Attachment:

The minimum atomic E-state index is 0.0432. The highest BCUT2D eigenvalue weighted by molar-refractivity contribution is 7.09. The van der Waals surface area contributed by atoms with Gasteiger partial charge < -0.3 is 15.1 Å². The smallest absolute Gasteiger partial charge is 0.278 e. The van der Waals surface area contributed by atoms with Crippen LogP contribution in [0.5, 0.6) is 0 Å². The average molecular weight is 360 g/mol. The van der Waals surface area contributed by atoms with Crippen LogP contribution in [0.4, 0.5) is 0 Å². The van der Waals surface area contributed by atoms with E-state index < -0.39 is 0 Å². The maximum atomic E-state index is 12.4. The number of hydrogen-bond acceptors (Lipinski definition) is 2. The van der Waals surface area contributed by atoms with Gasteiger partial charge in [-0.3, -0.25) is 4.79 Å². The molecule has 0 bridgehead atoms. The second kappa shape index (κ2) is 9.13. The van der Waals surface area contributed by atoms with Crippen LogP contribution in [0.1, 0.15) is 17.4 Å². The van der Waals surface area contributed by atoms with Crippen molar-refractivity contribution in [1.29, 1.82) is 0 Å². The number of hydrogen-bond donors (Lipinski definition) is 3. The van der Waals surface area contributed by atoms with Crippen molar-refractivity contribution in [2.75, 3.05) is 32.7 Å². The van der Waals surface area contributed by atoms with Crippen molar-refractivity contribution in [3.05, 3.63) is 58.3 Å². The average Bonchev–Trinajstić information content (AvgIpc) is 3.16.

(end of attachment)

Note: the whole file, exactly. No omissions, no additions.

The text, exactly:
The minimum atomic E-state index is 0.0432. The highest BCUT2D eigenvalue weighted by molar-refractivity contribution is 7.09. The van der Waals surface area contributed by atoms with Gasteiger partial charge < -0.3 is 15.1 Å². The smallest absolute Gasteiger partial charge is 0.278 e. The van der Waals surface area contributed by atoms with Crippen LogP contribution in [0.5, 0.6) is 0 Å². The average molecular weight is 360 g/mol. The van der Waals surface area contributed by atoms with Crippen LogP contribution in [0.4, 0.5) is 0 Å². The van der Waals surface area contributed by atoms with E-state index < -0.39 is 0 Å². The maximum atomic E-state index is 12.4. The number of hydrogen-bond acceptors (Lipinski definition) is 2. The van der Waals surface area contributed by atoms with Gasteiger partial charge in [-0.3, -0.25) is 4.79 Å². The molecule has 0 bridgehead atoms. The second kappa shape index (κ2) is 9.13. The van der Waals surface area contributed by atoms with Crippen LogP contribution in [0.1, 0.15) is 17.4 Å². The van der Waals surface area contributed by atoms with Crippen molar-refractivity contribution in [1.29, 1.82) is 0 Å². The number of hydrogen-bond donors (Lipinski definition) is 3. The van der Waals surface area contributed by atoms with Crippen molar-refractivity contribution in [2.75, 3.05) is 32.7 Å². The van der Waals surface area contributed by atoms with Crippen molar-refractivity contribution in [3.05, 3.63) is 58.3 Å². The average Bonchev–Trinajstić information content (AvgIpc) is 3.16.